Why You Might Have More Than One Microphone Open And Not Know It

Hey, there!

My Pro member, Karen, recently wrote me about something she’d seen on one of the groups she follows on LinkedIn, Audiobook Narrators. (She’s a really good one.)

She works very hard to make sure her space is as quiet as possible, but noticed that getting rid of excessive room noise was proving next to impossible.

The potential issue:

If you use a Windows-based laptop or desktop, you might have more than one microphone open on your computer, even though you’ve only selected one via Audacity.

That’s a big problem.

Here’s the solution.

First off, if you’re a Macintosh user, unless you’ve added some pretty obvious sound enhancement software to your Mac, this won’t apply to you. You should still read it, so you can help your fellow Windows-based VO artists that might not know about this.

If you have more than one mic open at a time, you’re in for some bad recordings. Having two mics open doubles the sound input, adds the poor pickup of your voice by that other microphone to the clean recording you’re making with your professional mic, and nefariously adds room noise to your final audio. You may drive yourself crazy trying to silence that extra noise.

There’s an easy fix.

If you have a Windows XP (or earlier) PC with a sound control panel that has a “mixer” control that allows you to have more than one input active at once, this can definitely be the case. Here’s a reference:

http://wiki.audacityteam.org/wiki/Mixer_Toolbar_Issues#Windows_XP_or_earlier

On that page, you’ll see this image of the Sound control panel’s Capture mixer, and it tells the whole hidden story:

capture-mixer

Notice that rather than being a drop-down menu of which mic to have active at any one time, you can have any or all of them active, and “mixed” together, based on where the volume control is set on each channel.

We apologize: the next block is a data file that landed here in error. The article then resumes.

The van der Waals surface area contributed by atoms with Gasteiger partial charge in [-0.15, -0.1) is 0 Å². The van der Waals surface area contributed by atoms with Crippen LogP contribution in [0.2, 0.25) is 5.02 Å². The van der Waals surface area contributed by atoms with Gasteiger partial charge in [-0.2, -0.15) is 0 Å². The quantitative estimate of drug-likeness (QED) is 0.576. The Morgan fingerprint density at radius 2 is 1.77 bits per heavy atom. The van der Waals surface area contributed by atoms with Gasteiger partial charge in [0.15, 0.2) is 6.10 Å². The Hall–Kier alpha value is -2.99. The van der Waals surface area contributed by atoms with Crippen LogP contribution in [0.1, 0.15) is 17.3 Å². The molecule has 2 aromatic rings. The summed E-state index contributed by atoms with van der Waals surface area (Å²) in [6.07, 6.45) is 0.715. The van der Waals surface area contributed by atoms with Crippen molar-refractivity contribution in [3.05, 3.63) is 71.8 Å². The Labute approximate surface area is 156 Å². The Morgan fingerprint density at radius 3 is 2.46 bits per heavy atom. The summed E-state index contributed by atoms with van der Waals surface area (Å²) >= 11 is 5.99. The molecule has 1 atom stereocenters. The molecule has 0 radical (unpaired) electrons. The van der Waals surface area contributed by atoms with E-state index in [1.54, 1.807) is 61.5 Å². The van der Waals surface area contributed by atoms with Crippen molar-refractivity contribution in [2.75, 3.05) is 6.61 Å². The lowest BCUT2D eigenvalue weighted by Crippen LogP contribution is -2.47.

You could, without knowing it, have not only your chosen mic open and active, say, the audiotechnica AT-2020 USB Plus I recommend, but also the built-in mic that comes with every computer made. If that mic’s channel is active, and the input level is set high enough, you’ll get a mix of the sound you want from your AT-2020, AND the sound you don’t want from that other built in mic.

Bottom line: if you have this style of control panel, make sure everything OTHER than your AT-2020 is muted.

Here’s how to make sure:

From the toolbar, click Start > (Settings) > Control Panel > Sounds, Speech and Audio Devices > Sounds and Audio devices. Then, click on the Audio tab, and in the Sound Recording panel, select the microphone you want from the drop-down list, and click Volume.

This will bring up that mixer pictured above, labeled Capture. From here, just make sure that ONLY your AT-2020 is active, and that the built in mic has no check in the Select box under the volume slider (or that any other input is selected). (Note: depending upon your computer, your mic might not be labeled by its manufacturere or model number – you may have had to, at some point, set up a generic USB Microphone Device.)

After you’ve OK’d your way out, make sure to restart Audacity, or if you have the latest version, click on the Transport menu and choose Rescan Audio Devices, just to make sure Audacity knows what the heck is going on.

And again, on Macintosh, the choice is singular – you can only have one input active at a time, unless you’ve added some special software to the system.

Hope this helps.

David

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  1. Here’s something else. Almost all computers have built in audio, often as part of the motherboard. Most voice talent, I hope are using some sort of USB or other professional recording device, and as such are not using their computers built in audio system.

    Boot your computer into system BIOS and disable your onboard audio. This can prevent many issues including driver conflicts, resource allocation issues, having your laptop’s built in microphone conflict with your voice over microphone, etc., etc.

    Also, make sure that virus checker and other background programs aren’t running in Windows when you are recording, this can cause dropouts and other glitches.